Heavy rains caught residents unawares yesterday in the Tabasco capital of Villahermosa, where about eight days’ worth of the average monthly rainfall fell in just 24 hours.
The deluge came as a surprise to the residents of 18 neighborhoods because there had been no official warning issued.
The 210 millimeters of rain registered during the early hours affected 17 schools and three state hospitals, triggering the Army’s disaster relief program, Plan DN-III.
Civil Protection officials estimated some 3,000 people were affected in the municipalities of Centro and Nacajuca.
Despite the military presence, help was reportedly slow to arrive, which prompted some residents to protest by erecting several roadblocks.
In the aftermath of the flash floods Governor Arturo Núñez Jiménez issued an emergency declaration and ordered the installation of additional pumping equipment at critical points in the city.
He also instructed the state contingency fund Focotab to have all available humanitarian aid — including cleaning kits, blankets and sleeping mats — ready for families in need.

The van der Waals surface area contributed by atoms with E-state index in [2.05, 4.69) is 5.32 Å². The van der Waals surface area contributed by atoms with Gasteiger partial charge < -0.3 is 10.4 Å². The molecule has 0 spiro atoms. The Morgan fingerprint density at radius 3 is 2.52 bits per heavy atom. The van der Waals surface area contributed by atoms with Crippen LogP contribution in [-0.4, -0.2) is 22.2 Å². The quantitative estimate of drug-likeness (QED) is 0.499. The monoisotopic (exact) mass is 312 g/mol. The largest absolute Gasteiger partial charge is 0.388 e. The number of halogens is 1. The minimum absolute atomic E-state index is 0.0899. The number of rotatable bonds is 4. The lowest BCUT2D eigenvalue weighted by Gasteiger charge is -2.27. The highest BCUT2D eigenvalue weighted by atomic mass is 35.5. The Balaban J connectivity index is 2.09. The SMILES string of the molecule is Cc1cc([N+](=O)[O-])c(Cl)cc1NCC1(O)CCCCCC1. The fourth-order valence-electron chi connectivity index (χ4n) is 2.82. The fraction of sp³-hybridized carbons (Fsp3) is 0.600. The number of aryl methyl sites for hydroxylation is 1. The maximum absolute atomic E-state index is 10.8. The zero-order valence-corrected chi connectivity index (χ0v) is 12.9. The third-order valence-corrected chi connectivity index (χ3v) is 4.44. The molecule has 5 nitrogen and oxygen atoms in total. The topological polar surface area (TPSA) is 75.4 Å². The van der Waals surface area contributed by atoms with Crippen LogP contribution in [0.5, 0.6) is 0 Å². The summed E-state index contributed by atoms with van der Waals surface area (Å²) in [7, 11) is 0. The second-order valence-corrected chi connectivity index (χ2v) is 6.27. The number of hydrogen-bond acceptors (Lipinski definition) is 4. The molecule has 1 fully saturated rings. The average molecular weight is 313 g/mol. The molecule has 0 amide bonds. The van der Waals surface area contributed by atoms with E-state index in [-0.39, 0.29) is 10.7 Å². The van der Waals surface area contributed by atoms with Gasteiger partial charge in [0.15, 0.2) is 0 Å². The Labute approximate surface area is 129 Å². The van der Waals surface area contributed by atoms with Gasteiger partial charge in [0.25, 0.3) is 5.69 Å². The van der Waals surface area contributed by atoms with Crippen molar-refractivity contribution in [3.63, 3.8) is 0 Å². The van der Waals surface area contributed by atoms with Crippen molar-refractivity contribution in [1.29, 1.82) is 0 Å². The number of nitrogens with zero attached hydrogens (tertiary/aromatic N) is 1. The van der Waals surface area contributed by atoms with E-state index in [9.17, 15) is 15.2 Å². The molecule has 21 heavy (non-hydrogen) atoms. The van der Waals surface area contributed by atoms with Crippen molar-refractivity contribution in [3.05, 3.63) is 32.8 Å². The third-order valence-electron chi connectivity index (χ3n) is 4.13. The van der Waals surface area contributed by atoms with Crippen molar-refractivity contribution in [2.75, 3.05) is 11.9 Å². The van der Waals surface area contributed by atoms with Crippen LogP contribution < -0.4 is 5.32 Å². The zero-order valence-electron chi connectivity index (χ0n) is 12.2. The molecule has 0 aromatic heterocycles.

The state government opened a shelter but instead of using it citizens opted to remain in their flooded homes and continue their protests.
The emergency is the most severe since 2007 when the city and 62% of the state sustained flooding that affected 1.5 million people and caused financial losses of 31.8 billion pesos (US $2.9 billion).
The state government invested 8.6 billion pesos in several water infrastructure projects and the construction of three housing projects for the flood victims.
Authorities warned today that there could be more rain courtesy of Beatriz, the tropical storm that made landfall last night in Oaxaca whose remnant low was heading across Mexico today towards the Gulf of Mexico.
Source: El Universal (sp)